What do oxygen tanks, Clarence Thomas and shamrock shakes have in common?

On the way home this afternoon, I heard a story on All Things Considered about the Privacy and Civil Liberties Oversight Board, a group that was created by congress to act as a counterbalance to all the spying the government does on us in the name of safety and homeland security.

Apparently our elected officials are considering legislation to allow the CIA or FBI or whoever to monitor internet usage in order to find and stop cyber attacks before they happen, and take away even more of our privacy in the process.

I think the story concluded by saying that although this board has been around for a while the White House stalled in nominating members and now Congress is stalling confirming them, so nothing is happening.

The board certainly isn’t achieving what it was created to achieve, and it will be needed more than ever if this new legislation is passed.

I’m not quite sure if that was the point of the article or not because, as so often happens when I listen to Public Radio, a particular line or quote will get my imagination running and I stop listening.

Today it was this quote from Senator Ron Wyden of Oregon:

“[Cyber Intelligence Sharing and Protection Act] would allow law enforcement to look for evidence of future crimes, opening the door to a dystopian world where law enforcement evaluates your Internet activity for the potential that you might commit a crime.”

I immediately wondered, “What would that mean for authors?”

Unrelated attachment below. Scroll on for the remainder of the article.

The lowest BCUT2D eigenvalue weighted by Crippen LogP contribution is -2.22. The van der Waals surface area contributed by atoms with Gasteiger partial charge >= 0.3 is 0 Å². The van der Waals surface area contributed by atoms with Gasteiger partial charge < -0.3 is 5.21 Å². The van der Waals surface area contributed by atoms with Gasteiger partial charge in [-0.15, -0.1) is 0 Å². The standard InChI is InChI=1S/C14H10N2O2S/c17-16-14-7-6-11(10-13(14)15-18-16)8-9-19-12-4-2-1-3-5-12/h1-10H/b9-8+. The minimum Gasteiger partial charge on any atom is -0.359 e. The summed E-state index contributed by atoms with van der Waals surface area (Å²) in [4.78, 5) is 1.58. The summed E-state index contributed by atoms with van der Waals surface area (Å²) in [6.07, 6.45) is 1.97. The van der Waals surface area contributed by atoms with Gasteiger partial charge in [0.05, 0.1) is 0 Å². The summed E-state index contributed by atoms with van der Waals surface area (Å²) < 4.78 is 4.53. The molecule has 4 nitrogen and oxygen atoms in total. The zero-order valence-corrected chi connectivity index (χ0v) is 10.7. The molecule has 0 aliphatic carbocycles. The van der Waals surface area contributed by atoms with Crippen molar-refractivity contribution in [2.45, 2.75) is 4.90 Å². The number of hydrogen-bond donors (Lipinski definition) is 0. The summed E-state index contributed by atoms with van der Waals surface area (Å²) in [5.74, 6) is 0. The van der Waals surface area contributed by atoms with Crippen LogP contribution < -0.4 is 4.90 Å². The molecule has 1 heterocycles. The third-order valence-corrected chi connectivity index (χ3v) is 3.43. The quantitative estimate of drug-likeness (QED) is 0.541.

When I started writing a year ago, I found myself becoming fascinated by how authors research their books. I even posted about it last November.

If the government is going to start spying on people’s internet search history to look for potential future criminals, I’m afraid every writer out there is going to get locked up.

In just in the writing of my little project and novel, I have googled whether or not someone can die from a home oxygen tank exploding, strip clubs in Las Vegas, the mask from Scream, bipolar disorder, Clarence Thomas (why I googled him exactly is beyond me), medications that are advertised on television and McDonald’s shamrock shakes.

And that was in just a couple of weeks.

Some government lackey in charge of keeping track of Vermont internet usage could look at that and deduce that I was planning to put on a Scream mask, poison a shamrock shake with a medication from a TV ad, drug Clarence Thomas with it and take him to see a bi-polar stripper in Las Vegas before blowing him up with an oxygen tank.

And what would the search histories of mystery writers look like? Or someone who wrote horror movie scripts?

I think for the sake of all the writers in the country, Congress better start confirming members of that oversight board. Or all our future great works of literature will be written from a cell block.

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